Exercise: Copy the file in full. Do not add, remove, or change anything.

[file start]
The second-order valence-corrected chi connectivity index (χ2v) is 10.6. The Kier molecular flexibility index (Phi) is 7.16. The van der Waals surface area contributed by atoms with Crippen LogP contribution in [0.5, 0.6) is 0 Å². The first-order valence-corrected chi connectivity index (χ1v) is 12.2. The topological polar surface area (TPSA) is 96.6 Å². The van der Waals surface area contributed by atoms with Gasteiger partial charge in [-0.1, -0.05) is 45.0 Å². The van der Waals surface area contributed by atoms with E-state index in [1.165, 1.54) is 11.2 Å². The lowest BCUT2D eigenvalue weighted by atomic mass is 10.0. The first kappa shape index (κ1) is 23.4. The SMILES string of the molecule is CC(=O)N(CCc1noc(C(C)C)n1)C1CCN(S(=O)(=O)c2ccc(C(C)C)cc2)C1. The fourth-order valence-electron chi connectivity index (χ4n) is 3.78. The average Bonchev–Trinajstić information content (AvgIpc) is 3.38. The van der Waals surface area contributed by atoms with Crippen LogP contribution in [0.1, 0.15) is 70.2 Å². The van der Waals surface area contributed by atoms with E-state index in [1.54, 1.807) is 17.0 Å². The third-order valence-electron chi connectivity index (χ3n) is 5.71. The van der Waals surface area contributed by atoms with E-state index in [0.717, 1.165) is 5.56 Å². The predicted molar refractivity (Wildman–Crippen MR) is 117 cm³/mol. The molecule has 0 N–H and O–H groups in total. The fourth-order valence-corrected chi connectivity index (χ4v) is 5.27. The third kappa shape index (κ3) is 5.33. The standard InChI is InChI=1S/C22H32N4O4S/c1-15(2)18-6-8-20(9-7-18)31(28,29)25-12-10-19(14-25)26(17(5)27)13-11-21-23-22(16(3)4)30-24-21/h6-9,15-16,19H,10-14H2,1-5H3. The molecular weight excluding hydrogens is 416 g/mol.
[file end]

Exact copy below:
The second-order valence-corrected chi connectivity index (χ2v) is 10.6. The Kier molecular flexibility index (Phi) is 7.16. The van der Waals surface area contributed by atoms with Crippen LogP contribution in [0.5, 0.6) is 0 Å². The first-order valence-corrected chi connectivity index (χ1v) is 12.2. The topological polar surface area (TPSA) is 96.6 Å². The van der Waals surface area contributed by atoms with Gasteiger partial charge in [-0.1, -0.05) is 45.0 Å². The van der Waals surface area contributed by atoms with E-state index in [1.165, 1.54) is 11.2 Å². The lowest BCUT2D eigenvalue weighted by atomic mass is 10.0. The first kappa shape index (κ1) is 23.4. The SMILES string of the molecule is CC(=O)N(CCc1noc(C(C)C)n1)C1CCN(S(=O)(=O)c2ccc(C(C)C)cc2)C1. The fourth-order valence-electron chi connectivity index (χ4n) is 3.78. The average Bonchev–Trinajstić information content (AvgIpc) is 3.38. The van der Waals surface area contributed by atoms with Crippen LogP contribution in [0.1, 0.15) is 70.2 Å². The van der Waals surface area contributed by atoms with E-state index in [1.54, 1.807) is 17.0 Å². The third-order valence-electron chi connectivity index (χ3n) is 5.71. The van der Waals surface area contributed by atoms with E-state index in [0.717, 1.165) is 5.56 Å². The predicted molar refractivity (Wildman–Crippen MR) is 117 cm³/mol. The molecule has 0 N–H and O–H groups in total. The fourth-order valence-corrected chi connectivity index (χ4v) is 5.27. The third kappa shape index (κ3) is 5.33. The standard InChI is InChI=1S/C22H32N4O4S/c1-15(2)18-6-8-20(9-7-18)31(28,29)25-12-10-19(14-25)26(17(5)27)13-11-21-23-22(16(3)4)30-24-21/h6-9,15-16,19H,10-14H2,1-5H3. The molecular weight excluding hydrogens is 416 g/mol.